I ended up going with the Baltimore Orioles and, so far, they've been a good choice. Dare I say it? I actually look forward to getting the game updates on my phone app.

Might actually make a baseball fan out of me yet.

*This was the Rugby World Cup portrayed in 'Invictus'. If you enjoyed the movie, I highly recommend the book it was based on, 'Playing the Enemy'.

Wednesday, 24 May 2017

Mr. Sandman Has Caught Up With Me

Not a real post tonight because I have been fighting to stay awake since about 7. I lost the fight for a good hour. I've been pretty go-go-go since last Friday so I'm not surprised, but I could have done without the upright "sleep" on my couch.

Facebook reminded me that on this day four years ago, I was having a cheese fondue in Switzerland with the Hostetters.

Only three months until I see them again. That's a good memory to have as I head off to bed.

Tuesday, 23 May 2017

For Your Eyes Only

It's funny the moments in your life that your brain decides are worth retaining as memories, to be recalled years later.

I remember so many inconsequential details about the night I saw "For Your Eyes Only", my first Bond film. It's just snippets, really. I was six, maybe seven. I remember being in the video store and that it was my brother's pick for movie night. I can't remember what I picked.

I remember thinking that mines were going to be a much bigger issue when sailing than they turned out to be. It was also 100% responsible for my childhood fear that every sunken boat would have dead bodies on it. Childhood fear? Who am I kidding? Still an irrational fear that raises its head every time I think about learning to scuba dive.

What I really remember about the movie was Meteora. The place looked so magical. And to ride up the side of a mountain in a wicker basket?  What an odd bucket list I had as a child have. The wicker basket part of the bucket list is negotiable, but visiting Meteora is still on there.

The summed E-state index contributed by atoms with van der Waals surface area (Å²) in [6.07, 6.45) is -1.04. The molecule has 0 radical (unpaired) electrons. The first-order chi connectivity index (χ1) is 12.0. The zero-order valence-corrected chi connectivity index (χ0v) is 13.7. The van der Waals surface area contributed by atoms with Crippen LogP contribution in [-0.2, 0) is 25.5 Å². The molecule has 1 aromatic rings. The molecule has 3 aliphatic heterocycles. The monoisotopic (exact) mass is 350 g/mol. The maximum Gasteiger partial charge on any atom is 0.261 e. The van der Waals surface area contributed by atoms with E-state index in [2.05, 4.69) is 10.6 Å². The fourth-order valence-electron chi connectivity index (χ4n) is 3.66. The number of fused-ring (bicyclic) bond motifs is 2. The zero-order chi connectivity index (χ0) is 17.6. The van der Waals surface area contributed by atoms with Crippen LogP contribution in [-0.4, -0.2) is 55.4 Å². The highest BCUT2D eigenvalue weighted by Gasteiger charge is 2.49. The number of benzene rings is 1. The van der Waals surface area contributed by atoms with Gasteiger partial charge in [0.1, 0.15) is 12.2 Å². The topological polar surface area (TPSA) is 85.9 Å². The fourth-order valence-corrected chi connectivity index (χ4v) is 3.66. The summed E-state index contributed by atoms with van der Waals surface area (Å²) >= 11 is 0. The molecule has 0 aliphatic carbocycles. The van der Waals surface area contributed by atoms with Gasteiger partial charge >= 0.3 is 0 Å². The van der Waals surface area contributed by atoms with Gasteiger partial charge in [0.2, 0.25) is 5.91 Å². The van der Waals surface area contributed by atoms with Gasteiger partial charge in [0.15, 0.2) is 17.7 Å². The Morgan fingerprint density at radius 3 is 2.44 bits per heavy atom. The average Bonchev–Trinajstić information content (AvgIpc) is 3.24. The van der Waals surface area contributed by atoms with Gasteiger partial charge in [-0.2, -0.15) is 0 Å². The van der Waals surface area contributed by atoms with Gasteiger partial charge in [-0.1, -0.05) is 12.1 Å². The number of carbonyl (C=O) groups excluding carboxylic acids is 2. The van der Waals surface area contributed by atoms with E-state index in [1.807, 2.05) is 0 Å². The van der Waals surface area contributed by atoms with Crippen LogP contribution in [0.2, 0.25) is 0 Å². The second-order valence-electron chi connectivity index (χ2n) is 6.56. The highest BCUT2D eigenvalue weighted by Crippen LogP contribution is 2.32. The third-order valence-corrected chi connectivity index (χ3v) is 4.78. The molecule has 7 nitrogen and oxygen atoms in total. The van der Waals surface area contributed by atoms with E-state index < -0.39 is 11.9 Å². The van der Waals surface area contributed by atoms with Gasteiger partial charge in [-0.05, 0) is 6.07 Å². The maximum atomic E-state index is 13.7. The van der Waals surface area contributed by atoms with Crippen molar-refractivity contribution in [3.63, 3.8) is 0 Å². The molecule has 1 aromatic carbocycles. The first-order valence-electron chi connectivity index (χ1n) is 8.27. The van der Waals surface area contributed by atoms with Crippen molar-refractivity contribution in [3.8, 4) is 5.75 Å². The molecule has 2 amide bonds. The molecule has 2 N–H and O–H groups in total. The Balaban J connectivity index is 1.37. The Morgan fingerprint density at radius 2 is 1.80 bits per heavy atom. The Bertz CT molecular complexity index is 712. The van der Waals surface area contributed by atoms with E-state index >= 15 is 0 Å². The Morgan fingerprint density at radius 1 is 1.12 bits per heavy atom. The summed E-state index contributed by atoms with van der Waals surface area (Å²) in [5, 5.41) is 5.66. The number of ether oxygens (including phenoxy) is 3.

That night was also the start of a life-long love of Bond, James Bond.

After the news out of Manchester yesterday, hearing about the passing of Roger Moore this morning left me numb. While he wasn't my favourite Bond, he was my first. Like kisses, hangovers, and the Doctor, you never forget your first.

Tonight, I'm drinking a Gin & Tonic (due to a lack of vermouth) and watching my first Bond in my first Bond film.

To Roger Moore.

Monday, 22 May 2017

That's a Wrap

It is the end of the long weekend and the end of the 154th Victoria Highland Games and Celtic Festival.

My day of volunteering was my easiest yet as, due to reasons, there was no hurling. There was, however, further discussion about starting a GAA club in Victoria. When I think about what we're committing to doing, I get really excited... and then question my sanity.


But let's not think about that right now.

Monday is the day of the Irish camp competitions. They had two stages set up. I have a couple of the little kids and they're adorable, but I don't have time (or energy) to blur all the faces right now.

This gentleman and his wife were delightful. I was just sad that I only ever saw them together at a distance.

The grass is always greener...

"Is it step-one-two-three or one-two-three-step?" They were practising their moves, but I wasn't quick enough with my camera to catch them.

The Highland Games portion of the weekend ends with the keg toss. What's the over/under on the organisers getting the damage deposit back on this keg?

I watched the 12" and 13" bar. They keep raising the bar until only one person successfully gets it over the bar. Given the clearance they were getting on the bar where it was, I could tell it would be a long time before the competition was over.